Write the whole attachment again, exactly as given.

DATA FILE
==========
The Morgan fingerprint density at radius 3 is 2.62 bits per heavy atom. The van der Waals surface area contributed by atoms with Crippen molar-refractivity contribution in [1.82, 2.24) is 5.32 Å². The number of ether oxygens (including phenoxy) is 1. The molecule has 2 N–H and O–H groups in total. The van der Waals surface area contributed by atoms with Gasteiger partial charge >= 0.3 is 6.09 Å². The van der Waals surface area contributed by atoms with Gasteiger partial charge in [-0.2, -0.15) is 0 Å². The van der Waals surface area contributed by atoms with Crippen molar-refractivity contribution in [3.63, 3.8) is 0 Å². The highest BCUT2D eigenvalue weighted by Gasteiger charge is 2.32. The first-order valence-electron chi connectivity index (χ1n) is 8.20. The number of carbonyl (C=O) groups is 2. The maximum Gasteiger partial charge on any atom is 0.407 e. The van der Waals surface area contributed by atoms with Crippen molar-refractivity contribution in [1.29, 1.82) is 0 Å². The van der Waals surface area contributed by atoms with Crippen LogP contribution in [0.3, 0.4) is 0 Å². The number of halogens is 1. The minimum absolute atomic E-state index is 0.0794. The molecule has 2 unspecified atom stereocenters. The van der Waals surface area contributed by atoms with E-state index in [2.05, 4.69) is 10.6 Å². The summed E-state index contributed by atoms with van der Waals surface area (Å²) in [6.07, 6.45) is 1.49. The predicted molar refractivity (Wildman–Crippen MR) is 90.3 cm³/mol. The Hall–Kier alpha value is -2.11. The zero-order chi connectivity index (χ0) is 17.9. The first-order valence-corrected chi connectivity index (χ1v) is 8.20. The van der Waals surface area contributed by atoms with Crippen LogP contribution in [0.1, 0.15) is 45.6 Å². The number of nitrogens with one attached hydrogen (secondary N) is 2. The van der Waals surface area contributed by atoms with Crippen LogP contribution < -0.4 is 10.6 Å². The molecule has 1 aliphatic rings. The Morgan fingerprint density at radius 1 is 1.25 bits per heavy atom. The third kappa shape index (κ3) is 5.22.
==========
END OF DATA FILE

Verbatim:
The Morgan fingerprint density at radius 3 is 2.62 bits per heavy atom. The van der Waals surface area contributed by atoms with Crippen molar-refractivity contribution in [1.82, 2.24) is 5.32 Å². The number of ether oxygens (including phenoxy) is 1. The molecule has 2 N–H and O–H groups in total. The van der Waals surface area contributed by atoms with Gasteiger partial charge >= 0.3 is 6.09 Å². The van der Waals surface area contributed by atoms with Gasteiger partial charge in [-0.2, -0.15) is 0 Å². The van der Waals surface area contributed by atoms with Crippen molar-refractivity contribution in [3.63, 3.8) is 0 Å². The highest BCUT2D eigenvalue weighted by Gasteiger charge is 2.32. The first-order valence-electron chi connectivity index (χ1n) is 8.20. The number of carbonyl (C=O) groups is 2. The maximum Gasteiger partial charge on any atom is 0.407 e. The van der Waals surface area contributed by atoms with Crippen molar-refractivity contribution in [1.29, 1.82) is 0 Å². The van der Waals surface area contributed by atoms with Crippen LogP contribution in [0.3, 0.4) is 0 Å². The number of halogens is 1. The minimum absolute atomic E-state index is 0.0794. The molecule has 2 unspecified atom stereocenters. The van der Waals surface area contributed by atoms with E-state index in [2.05, 4.69) is 10.6 Å². The summed E-state index contributed by atoms with van der Waals surface area (Å²) in [6.07, 6.45) is 1.49. The predicted molar refractivity (Wildman–Crippen MR) is 90.3 cm³/mol. The Hall–Kier alpha value is -2.11. The zero-order chi connectivity index (χ0) is 17.9. The first-order valence-corrected chi connectivity index (χ1v) is 8.20. The van der Waals surface area contributed by atoms with Crippen LogP contribution in [0.1, 0.15) is 45.6 Å². The number of nitrogens with one attached hydrogen (secondary N) is 2. The van der Waals surface area contributed by atoms with Crippen LogP contribution < -0.4 is 10.6 Å². The molecule has 1 aliphatic rings. The Morgan fingerprint density at radius 1 is 1.25 bits per heavy atom. The third kappa shape index (κ3) is 5.22.